This image is only one in a slew to be found at the Parliament Square Peace Campaign in London, England.
Showing what are either U.S. or U.K. soldiers painting over a peace symbol, the image stands among the hundreds that protest the United States’ and United Kingdom’s actions toward Afghanistan and Iraq.
The Parliament Square Peace Campaign, which has for the last ten years been a 24/7, 365-day event, is one of the most famous symbols of the anti-war movement over the foreign policies of both the United Kingdom and the United States.
Begun on June 2, 2001 by English protester and peace campaigner Brian Haw, it has continued for 3913 days despite attempts by the British Parliament to shut down the operation. The Police Reform and Social Responsibility Act (PASRA) of 2011 includes provisions intended to stop the loopholes in the earlier Serious Organized Crime and Police Act (SOCPA) of 2005, which was supposed to end Brian Haw’s campaign, but failed to do so.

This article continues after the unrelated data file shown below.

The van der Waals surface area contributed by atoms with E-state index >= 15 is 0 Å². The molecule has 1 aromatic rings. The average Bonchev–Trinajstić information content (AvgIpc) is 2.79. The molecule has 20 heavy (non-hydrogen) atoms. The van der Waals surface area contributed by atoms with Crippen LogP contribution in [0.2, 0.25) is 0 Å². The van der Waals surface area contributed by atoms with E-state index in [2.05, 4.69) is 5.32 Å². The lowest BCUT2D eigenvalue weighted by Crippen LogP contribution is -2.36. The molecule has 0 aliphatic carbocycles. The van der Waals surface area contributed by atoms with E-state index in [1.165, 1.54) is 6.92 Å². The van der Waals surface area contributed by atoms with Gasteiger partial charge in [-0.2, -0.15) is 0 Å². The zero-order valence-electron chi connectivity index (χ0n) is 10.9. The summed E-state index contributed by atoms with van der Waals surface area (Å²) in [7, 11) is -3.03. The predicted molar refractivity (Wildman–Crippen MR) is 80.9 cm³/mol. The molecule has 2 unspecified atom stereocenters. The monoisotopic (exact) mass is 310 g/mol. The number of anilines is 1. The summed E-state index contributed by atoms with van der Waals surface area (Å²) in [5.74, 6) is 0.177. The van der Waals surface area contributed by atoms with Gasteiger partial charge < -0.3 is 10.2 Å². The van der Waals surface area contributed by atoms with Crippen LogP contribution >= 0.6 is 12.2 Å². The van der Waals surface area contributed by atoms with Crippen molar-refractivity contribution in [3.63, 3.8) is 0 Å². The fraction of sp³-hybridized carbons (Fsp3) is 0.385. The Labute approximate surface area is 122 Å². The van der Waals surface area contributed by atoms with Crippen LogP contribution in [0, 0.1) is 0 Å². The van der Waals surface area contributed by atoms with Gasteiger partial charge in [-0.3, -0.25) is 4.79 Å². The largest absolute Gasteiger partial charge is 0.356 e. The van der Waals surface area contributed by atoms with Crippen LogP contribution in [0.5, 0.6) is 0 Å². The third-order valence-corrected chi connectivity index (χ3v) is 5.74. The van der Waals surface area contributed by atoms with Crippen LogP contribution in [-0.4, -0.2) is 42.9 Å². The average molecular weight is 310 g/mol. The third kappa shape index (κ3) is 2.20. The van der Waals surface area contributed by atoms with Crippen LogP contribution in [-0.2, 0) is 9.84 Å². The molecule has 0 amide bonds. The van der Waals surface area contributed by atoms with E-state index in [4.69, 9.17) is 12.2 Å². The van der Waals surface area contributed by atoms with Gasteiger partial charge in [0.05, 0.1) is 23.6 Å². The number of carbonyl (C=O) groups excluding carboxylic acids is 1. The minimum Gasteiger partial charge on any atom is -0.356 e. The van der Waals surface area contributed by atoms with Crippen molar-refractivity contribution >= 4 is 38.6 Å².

PASRA went into effect on December 19, 2011. Letters of notice were sent to the Parliament Square Peace Campaign, but the group is contesting the legality of the act and its enforcement. Despite the increased pressure from U.K. police and rising political action from Parliament, the Peace Campaign is protected by an injunction preventing their eviction until March.
For ten years, Haw led the group of protestors, living for the entire period in a tent in a camp on Parliament Square. He passed away on June 18, 2011 following a surgery to remove cancer, and the protest movement has since been led by Barbara Tucker.
On Thursday, police seized tents at the camp and arrested Tucker for police obstruction. In spite of the setbacks, the campaign continued yesterday and continues today.
For the most up-to-date information on the Parliament Square Peace Campaign, or to view more images of protest on the square, view these recent news articles:
More information on Brian Haw can be found in these articles: